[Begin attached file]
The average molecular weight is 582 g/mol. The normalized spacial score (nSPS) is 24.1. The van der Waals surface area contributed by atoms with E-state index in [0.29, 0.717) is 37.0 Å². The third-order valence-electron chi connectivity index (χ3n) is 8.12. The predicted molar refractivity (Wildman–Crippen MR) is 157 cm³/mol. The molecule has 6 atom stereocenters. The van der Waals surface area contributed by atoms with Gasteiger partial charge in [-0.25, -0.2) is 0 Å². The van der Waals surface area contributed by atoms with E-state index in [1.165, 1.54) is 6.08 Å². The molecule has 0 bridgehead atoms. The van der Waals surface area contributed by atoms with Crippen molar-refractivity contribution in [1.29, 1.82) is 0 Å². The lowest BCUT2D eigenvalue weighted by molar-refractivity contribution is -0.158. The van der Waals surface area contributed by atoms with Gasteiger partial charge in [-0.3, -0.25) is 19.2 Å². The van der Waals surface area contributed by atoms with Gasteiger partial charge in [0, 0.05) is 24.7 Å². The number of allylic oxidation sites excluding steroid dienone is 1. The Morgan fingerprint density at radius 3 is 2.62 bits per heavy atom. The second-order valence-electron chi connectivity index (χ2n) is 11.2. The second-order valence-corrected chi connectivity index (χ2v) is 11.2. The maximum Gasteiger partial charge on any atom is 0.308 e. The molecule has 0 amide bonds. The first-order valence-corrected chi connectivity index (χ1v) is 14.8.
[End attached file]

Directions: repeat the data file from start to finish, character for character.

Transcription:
The average molecular weight is 582 g/mol. The normalized spacial score (nSPS) is 24.1. The van der Waals surface area contributed by atoms with E-state index in [0.29, 0.717) is 37.0 Å². The third-order valence-electron chi connectivity index (χ3n) is 8.12. The predicted molar refractivity (Wildman–Crippen MR) is 157 cm³/mol. The molecule has 6 atom stereocenters. The van der Waals surface area contributed by atoms with Gasteiger partial charge in [-0.25, -0.2) is 0 Å². The van der Waals surface area contributed by atoms with E-state index in [1.165, 1.54) is 6.08 Å². The molecule has 0 bridgehead atoms. The van der Waals surface area contributed by atoms with Crippen molar-refractivity contribution in [1.29, 1.82) is 0 Å². The lowest BCUT2D eigenvalue weighted by molar-refractivity contribution is -0.158. The van der Waals surface area contributed by atoms with Gasteiger partial charge in [-0.3, -0.25) is 19.2 Å². The van der Waals surface area contributed by atoms with Gasteiger partial charge in [0, 0.05) is 24.7 Å². The number of allylic oxidation sites excluding steroid dienone is 1. The Morgan fingerprint density at radius 3 is 2.62 bits per heavy atom. The second-order valence-electron chi connectivity index (χ2n) is 11.2. The second-order valence-corrected chi connectivity index (χ2v) is 11.2. The maximum Gasteiger partial charge on any atom is 0.308 e. The molecule has 0 amide bonds. The first-order valence-corrected chi connectivity index (χ1v) is 14.8.